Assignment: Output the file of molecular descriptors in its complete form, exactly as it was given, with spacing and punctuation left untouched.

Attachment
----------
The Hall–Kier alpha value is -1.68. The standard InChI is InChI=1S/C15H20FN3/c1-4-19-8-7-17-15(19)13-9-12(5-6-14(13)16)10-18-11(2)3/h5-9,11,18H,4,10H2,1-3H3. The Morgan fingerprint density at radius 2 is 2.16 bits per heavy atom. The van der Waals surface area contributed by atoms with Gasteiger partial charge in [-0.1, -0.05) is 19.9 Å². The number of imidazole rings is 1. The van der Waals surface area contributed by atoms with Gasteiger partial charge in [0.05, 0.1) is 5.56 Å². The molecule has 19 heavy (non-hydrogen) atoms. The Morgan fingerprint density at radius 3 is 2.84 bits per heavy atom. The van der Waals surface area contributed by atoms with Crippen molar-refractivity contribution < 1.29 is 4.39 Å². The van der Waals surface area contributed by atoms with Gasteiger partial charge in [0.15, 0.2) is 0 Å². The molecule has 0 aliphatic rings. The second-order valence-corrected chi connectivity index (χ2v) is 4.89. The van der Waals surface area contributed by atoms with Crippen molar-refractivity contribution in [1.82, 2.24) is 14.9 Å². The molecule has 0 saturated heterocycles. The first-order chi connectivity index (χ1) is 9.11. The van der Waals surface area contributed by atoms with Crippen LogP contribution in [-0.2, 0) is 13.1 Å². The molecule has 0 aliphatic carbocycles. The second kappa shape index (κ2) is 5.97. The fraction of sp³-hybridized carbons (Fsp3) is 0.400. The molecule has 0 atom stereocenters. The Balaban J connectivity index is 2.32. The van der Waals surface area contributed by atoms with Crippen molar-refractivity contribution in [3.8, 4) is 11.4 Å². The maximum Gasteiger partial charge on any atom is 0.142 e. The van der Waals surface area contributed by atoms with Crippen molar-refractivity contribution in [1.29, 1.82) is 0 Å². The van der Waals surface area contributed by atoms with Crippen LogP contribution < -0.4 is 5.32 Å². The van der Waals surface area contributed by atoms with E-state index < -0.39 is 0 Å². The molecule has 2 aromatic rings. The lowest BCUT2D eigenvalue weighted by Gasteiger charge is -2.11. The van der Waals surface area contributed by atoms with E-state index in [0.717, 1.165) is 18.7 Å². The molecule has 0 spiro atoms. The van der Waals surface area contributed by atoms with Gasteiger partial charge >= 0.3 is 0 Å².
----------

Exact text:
The Hall–Kier alpha value is -1.68. The standard InChI is InChI=1S/C15H20FN3/c1-4-19-8-7-17-15(19)13-9-12(5-6-14(13)16)10-18-11(2)3/h5-9,11,18H,4,10H2,1-3H3. The Morgan fingerprint density at radius 2 is 2.16 bits per heavy atom. The van der Waals surface area contributed by atoms with Gasteiger partial charge in [-0.1, -0.05) is 19.9 Å². The number of imidazole rings is 1. The van der Waals surface area contributed by atoms with Gasteiger partial charge in [0.05, 0.1) is 5.56 Å². The molecule has 19 heavy (non-hydrogen) atoms. The Morgan fingerprint density at radius 3 is 2.84 bits per heavy atom. The van der Waals surface area contributed by atoms with Crippen molar-refractivity contribution < 1.29 is 4.39 Å². The van der Waals surface area contributed by atoms with Gasteiger partial charge in [0.15, 0.2) is 0 Å². The molecule has 0 aliphatic rings. The second-order valence-corrected chi connectivity index (χ2v) is 4.89. The van der Waals surface area contributed by atoms with Crippen molar-refractivity contribution in [1.82, 2.24) is 14.9 Å². The molecule has 0 saturated heterocycles. The first-order chi connectivity index (χ1) is 9.11. The van der Waals surface area contributed by atoms with Crippen LogP contribution in [-0.2, 0) is 13.1 Å². The molecule has 0 aliphatic carbocycles. The second kappa shape index (κ2) is 5.97. The fraction of sp³-hybridized carbons (Fsp3) is 0.400. The molecule has 0 atom stereocenters. The Balaban J connectivity index is 2.32. The van der Waals surface area contributed by atoms with Crippen molar-refractivity contribution in [3.8, 4) is 11.4 Å². The maximum Gasteiger partial charge on any atom is 0.142 e. The van der Waals surface area contributed by atoms with Crippen molar-refractivity contribution in [1.29, 1.82) is 0 Å². The van der Waals surface area contributed by atoms with Crippen LogP contribution < -0.4 is 5.32 Å². The van der Waals surface area contributed by atoms with E-state index < -0.39 is 0 Å². The molecule has 2 aromatic rings. The lowest BCUT2D eigenvalue weighted by Gasteiger charge is -2.11. The van der Waals surface area contributed by atoms with E-state index in [0.717, 1.165) is 18.7 Å². The molecule has 0 spiro atoms. The van der Waals surface area contributed by atoms with Gasteiger partial charge >= 0.3 is 0 Å².